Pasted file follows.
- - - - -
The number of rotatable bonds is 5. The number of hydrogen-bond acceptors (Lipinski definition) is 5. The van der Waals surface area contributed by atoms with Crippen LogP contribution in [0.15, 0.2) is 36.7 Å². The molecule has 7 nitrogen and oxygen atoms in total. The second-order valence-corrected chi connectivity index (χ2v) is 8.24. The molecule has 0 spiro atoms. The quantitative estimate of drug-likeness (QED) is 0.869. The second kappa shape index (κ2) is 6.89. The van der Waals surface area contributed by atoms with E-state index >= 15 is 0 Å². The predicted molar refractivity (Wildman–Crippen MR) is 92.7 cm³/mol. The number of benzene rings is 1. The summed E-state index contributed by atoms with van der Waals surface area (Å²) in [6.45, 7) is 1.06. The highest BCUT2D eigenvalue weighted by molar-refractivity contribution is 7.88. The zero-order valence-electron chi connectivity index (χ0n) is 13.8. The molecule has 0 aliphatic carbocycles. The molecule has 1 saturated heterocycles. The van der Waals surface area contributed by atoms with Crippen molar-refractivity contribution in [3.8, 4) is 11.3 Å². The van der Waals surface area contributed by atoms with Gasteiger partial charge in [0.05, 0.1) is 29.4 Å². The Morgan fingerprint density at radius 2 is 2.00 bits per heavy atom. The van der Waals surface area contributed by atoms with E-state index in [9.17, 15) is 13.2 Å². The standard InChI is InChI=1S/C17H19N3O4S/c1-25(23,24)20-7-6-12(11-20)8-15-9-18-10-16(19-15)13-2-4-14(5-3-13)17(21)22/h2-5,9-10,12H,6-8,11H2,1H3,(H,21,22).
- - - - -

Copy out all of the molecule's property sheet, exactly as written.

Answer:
The number of rotatable bonds is 5. The number of hydrogen-bond acceptors (Lipinski definition) is 5. The van der Waals surface area contributed by atoms with Crippen LogP contribution in [0.15, 0.2) is 36.7 Å². The molecule has 7 nitrogen and oxygen atoms in total. The second-order valence-corrected chi connectivity index (χ2v) is 8.24. The molecule has 0 spiro atoms. The quantitative estimate of drug-likeness (QED) is 0.869. The second kappa shape index (κ2) is 6.89. The van der Waals surface area contributed by atoms with E-state index >= 15 is 0 Å². The predicted molar refractivity (Wildman–Crippen MR) is 92.7 cm³/mol. The number of benzene rings is 1. The summed E-state index contributed by atoms with van der Waals surface area (Å²) in [6.45, 7) is 1.06. The highest BCUT2D eigenvalue weighted by molar-refractivity contribution is 7.88. The zero-order valence-electron chi connectivity index (χ0n) is 13.8. The molecule has 0 aliphatic carbocycles. The molecule has 1 saturated heterocycles. The van der Waals surface area contributed by atoms with Crippen molar-refractivity contribution in [3.8, 4) is 11.3 Å². The van der Waals surface area contributed by atoms with Gasteiger partial charge in [0.05, 0.1) is 29.4 Å². The Morgan fingerprint density at radius 2 is 2.00 bits per heavy atom. The van der Waals surface area contributed by atoms with E-state index in [9.17, 15) is 13.2 Å². The standard InChI is InChI=1S/C17H19N3O4S/c1-25(23,24)20-7-6-12(11-20)8-15-9-18-10-16(19-15)13-2-4-14(5-3-13)17(21)22/h2-5,9-10,12H,6-8,11H2,1H3,(H,21,22).